Cruel as it sounds, airline and airport security is a numbers-oriented affair: If travelers die in terrorist attacks, the system is deemed unsafe. If they don't, only security critics carp and no one pays attention to them. So with the exception of the nearly farcical Christmas Day "underwear bomber," the system is considered safe by the average American. However, the TSA is about to ratchet up its security kabuki at airport checkpoints, thanks to the widespread installation of devices that make distressingly clear "whole body images" of passengers. The machines have a panoply of opponents, some who feel they expose passengers to excessive amounts of radiation and some who feel they simply expose too much of a passenger. There's even a grassroots protest movement afoot. The goal would be for passengers to refuse to step into the body scanners and demand a pat-down instead. That would bring the airport checkpoint system to a halt. As usual, TSA bureaucrats, including Obama's new administrator, seem oblivious to the public's legitimate concerns and potential resistance.

Consumer Protection for Passengers: Grade A
If business travel received more attention, the job that Obama's Transportation Department has done protecting passengers would be the poster child for effective government regulation. When a commuter carrier operating for Continental Airlines last year held 47 flyers hostage in a small aircraft overnight on a Minnesota runway, the DOT broke an 11-year deadlock over "passenger's rights." It slammed the offending parties with big fines and then created a sweeping series of passenger protections. Despite vocal opposition from the airline industry and its claims of "unintended consequences," the regulations have all but eliminated the problem. The DOT now proposes to protect passengers from fare games, hidden extra fees, and other abuses. It has reasserted its statutory role as the sole regulator of airline activity and levied harsh, attention-getting fines for everything from maintenance snafus to violations of advertising rules and procedures for carrying passengers with disabilities.

Policing Airline Alliances and Mergers: Grade B
As the legacy carriers founded before 1978’s Airline Deregulation Act merge and create merger-like international alliances, the obvious question is: How does the U.S. government help foster a profitable climate for the old guard while keeping the playing field level for upstarts. The balancing act is tricky, to say the least. Obama's Transportation Department bowed to the inevitable by approving an American Airlines-British Airways antitrust arrangement. Some critics think it could have exacted a higher cost than just a few takeoff and landing positions at crowded Heathrow Airport in London, however. Now that the Justice Department has blessed the United-Continental merger, the DOT will probably have to approve it too. But the Transportation Department did put the brakes on an attempt by Delta Air Lines and US Airways to swap assets in New York and Washington. If the DOT had approved the carriers' plan, Delta would have essentially controlled New York's LaGuardia Airport and US Airways would dominate Washington's Reagan National Airport. The DOT's terms for approving the trade were so harsh that the carriers withdrew, although they are pursuing a slow-track appeal in the courts.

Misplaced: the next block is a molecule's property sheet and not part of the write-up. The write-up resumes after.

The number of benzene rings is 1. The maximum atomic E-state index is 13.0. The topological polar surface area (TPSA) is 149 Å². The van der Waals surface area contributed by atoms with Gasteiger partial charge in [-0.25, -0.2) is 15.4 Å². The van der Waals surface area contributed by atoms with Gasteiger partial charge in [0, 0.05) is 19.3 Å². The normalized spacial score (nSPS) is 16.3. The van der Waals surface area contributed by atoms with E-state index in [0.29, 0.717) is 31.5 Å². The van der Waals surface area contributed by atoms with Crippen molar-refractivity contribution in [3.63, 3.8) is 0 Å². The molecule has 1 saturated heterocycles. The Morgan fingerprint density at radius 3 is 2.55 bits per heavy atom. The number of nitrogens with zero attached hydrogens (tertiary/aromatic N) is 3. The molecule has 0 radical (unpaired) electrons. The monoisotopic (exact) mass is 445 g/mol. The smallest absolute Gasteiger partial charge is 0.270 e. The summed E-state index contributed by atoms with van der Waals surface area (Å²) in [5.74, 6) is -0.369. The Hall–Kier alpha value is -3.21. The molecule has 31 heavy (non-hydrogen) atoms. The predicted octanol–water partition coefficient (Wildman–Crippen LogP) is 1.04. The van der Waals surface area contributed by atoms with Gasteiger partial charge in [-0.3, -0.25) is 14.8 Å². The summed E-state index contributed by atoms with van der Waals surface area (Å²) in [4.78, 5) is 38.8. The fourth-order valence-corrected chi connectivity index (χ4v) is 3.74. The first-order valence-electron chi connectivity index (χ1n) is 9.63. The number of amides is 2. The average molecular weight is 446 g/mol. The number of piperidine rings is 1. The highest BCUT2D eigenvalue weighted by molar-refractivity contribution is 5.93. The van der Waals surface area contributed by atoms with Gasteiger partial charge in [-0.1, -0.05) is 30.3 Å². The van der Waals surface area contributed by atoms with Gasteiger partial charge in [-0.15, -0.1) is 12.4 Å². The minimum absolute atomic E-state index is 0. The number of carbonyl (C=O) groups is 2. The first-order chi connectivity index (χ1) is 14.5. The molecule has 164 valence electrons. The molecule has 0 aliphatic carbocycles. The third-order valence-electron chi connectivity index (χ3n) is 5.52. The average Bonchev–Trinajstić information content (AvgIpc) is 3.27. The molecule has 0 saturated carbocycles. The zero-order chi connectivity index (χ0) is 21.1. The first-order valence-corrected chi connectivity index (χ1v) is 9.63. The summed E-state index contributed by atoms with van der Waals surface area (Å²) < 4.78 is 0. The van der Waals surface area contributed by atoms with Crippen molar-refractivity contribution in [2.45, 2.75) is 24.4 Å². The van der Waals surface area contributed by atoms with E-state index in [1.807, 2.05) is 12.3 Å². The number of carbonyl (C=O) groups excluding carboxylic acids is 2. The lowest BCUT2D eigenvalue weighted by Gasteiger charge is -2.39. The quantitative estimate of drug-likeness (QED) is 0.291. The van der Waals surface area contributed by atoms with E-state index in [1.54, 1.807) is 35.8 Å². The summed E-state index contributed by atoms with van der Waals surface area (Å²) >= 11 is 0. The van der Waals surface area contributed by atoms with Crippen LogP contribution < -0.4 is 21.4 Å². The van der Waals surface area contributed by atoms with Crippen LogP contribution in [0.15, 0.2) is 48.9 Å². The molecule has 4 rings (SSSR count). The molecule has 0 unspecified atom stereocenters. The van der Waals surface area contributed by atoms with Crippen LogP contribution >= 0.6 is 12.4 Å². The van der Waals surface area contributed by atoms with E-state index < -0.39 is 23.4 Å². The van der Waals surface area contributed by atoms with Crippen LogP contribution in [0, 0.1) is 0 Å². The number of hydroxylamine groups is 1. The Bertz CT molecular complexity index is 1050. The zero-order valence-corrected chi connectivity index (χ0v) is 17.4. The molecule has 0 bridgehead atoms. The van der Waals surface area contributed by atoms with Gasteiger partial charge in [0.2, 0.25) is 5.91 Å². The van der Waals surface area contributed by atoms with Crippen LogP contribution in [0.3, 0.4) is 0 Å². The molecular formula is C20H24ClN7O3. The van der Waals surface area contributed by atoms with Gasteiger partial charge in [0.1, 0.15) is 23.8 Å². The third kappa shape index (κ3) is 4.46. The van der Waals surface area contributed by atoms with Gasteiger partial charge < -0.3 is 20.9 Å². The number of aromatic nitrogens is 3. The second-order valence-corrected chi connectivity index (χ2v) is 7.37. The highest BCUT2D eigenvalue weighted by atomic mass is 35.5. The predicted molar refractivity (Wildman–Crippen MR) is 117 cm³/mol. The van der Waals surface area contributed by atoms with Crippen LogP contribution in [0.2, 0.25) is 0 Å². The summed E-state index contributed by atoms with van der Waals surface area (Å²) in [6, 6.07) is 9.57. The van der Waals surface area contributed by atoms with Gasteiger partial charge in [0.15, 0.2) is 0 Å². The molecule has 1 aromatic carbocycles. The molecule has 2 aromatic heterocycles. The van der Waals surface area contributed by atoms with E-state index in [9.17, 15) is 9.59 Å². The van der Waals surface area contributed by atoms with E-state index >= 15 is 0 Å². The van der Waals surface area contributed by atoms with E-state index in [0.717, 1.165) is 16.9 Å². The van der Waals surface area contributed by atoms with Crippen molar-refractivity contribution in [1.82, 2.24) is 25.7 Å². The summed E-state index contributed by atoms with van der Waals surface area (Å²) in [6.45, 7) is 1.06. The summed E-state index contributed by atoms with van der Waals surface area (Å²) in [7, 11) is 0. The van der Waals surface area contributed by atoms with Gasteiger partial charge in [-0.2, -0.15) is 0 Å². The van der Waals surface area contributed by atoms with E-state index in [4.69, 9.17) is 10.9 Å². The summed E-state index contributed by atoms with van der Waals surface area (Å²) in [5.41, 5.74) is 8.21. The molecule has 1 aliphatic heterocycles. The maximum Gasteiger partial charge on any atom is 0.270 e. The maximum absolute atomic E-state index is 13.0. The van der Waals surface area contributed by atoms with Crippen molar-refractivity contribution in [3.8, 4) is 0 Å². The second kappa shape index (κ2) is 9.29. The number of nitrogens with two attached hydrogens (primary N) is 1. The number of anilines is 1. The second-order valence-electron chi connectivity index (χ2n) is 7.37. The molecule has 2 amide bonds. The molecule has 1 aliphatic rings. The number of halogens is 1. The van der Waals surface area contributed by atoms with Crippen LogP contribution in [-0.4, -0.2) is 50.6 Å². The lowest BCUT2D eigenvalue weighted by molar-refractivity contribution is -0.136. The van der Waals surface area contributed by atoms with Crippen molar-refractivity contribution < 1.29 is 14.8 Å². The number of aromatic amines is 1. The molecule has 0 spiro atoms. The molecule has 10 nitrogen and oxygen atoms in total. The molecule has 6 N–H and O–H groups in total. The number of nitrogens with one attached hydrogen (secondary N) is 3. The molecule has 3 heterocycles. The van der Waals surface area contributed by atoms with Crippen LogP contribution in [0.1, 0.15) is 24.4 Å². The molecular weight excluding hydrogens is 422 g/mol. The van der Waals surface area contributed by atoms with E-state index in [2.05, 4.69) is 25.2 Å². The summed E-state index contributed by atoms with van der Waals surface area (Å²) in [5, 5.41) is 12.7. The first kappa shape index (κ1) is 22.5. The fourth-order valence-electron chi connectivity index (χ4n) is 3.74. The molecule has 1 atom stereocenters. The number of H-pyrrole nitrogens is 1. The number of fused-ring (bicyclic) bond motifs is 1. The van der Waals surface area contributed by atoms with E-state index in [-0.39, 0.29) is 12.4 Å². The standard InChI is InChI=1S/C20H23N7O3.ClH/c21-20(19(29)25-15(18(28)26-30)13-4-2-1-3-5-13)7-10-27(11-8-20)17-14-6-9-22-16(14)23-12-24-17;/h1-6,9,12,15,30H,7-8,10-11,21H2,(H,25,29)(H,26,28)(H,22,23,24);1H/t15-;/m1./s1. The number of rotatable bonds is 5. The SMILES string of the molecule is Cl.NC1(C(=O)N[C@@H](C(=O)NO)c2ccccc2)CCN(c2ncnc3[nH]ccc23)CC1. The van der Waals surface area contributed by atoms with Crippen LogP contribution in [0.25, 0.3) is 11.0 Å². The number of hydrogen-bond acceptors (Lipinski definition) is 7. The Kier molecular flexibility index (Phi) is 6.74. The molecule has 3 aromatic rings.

The Fine Print…
A follow-up on last month's column about credit cards and foreign-exchange fees: As predicted, Chase and Hyatt hotels last week announced a new Visa card that does not charge currency fees when travelers use it overseas. Most other Visa and MasterCards charge as much as 3 percent for overseas transactions. American Express charges 2.7 percent on most of its cards.
ABOUT JOE BRANCATELLI Joe Brancatelli is a publication consultant, which means that he helps media companies start, fix and reposition newspapers, magazines and Web sites. He's also the former executive editor of Frequent Flyer and has been a consultant to or columnist for more business-travel and leisure-travel publishing operations than he can remember. He started his career as a business journalist and created JoeSentMe in the dark days after 9/11 while he was stranded in a hotel room in San Francisco. He lives on the Hudson River in the tourist town of Cold Spring.

THE FINE PRINT This column is Copyright © 2010 American City Business Journals. All rights reserved. Reprinted with permission. JoeSentMe.com is Copyright © 2010 by Joe Brancatelli. All rights reserved.